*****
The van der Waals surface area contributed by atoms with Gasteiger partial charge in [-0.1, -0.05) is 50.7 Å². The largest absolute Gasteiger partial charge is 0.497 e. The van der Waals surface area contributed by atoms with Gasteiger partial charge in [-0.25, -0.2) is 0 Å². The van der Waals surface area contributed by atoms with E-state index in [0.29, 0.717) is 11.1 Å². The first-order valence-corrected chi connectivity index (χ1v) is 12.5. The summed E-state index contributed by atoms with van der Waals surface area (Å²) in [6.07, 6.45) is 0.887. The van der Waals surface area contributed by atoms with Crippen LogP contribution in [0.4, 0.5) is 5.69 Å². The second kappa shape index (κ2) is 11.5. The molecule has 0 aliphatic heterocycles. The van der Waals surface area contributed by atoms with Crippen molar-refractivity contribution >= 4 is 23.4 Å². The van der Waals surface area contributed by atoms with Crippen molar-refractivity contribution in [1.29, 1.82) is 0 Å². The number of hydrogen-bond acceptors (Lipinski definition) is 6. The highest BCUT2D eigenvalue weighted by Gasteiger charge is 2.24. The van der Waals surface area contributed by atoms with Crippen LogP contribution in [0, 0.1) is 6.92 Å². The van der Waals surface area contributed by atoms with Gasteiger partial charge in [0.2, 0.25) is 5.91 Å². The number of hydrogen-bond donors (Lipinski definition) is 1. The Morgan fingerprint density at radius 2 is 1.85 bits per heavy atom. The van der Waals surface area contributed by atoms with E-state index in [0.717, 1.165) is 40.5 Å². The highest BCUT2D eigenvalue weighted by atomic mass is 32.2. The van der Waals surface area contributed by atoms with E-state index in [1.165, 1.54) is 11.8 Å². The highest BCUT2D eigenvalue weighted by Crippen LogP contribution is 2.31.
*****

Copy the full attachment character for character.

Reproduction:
The van der Waals surface area contributed by atoms with Gasteiger partial charge in [-0.1, -0.05) is 50.7 Å². The largest absolute Gasteiger partial charge is 0.497 e. The van der Waals surface area contributed by atoms with Gasteiger partial charge in [-0.25, -0.2) is 0 Å². The van der Waals surface area contributed by atoms with E-state index in [0.29, 0.717) is 11.1 Å². The first-order valence-corrected chi connectivity index (χ1v) is 12.5. The summed E-state index contributed by atoms with van der Waals surface area (Å²) in [6.07, 6.45) is 0.887. The van der Waals surface area contributed by atoms with Crippen LogP contribution in [0.4, 0.5) is 5.69 Å². The second kappa shape index (κ2) is 11.5. The molecule has 0 aliphatic heterocycles. The van der Waals surface area contributed by atoms with Crippen molar-refractivity contribution >= 4 is 23.4 Å². The van der Waals surface area contributed by atoms with Crippen molar-refractivity contribution in [1.29, 1.82) is 0 Å². The number of hydrogen-bond acceptors (Lipinski definition) is 6. The highest BCUT2D eigenvalue weighted by Gasteiger charge is 2.24. The van der Waals surface area contributed by atoms with Crippen LogP contribution in [0, 0.1) is 6.92 Å². The van der Waals surface area contributed by atoms with Gasteiger partial charge in [0.2, 0.25) is 5.91 Å². The number of hydrogen-bond donors (Lipinski definition) is 1. The Morgan fingerprint density at radius 2 is 1.85 bits per heavy atom. The van der Waals surface area contributed by atoms with E-state index in [0.717, 1.165) is 40.5 Å². The highest BCUT2D eigenvalue weighted by atomic mass is 32.2. The van der Waals surface area contributed by atoms with E-state index in [1.165, 1.54) is 11.8 Å². The highest BCUT2D eigenvalue weighted by Crippen LogP contribution is 2.31.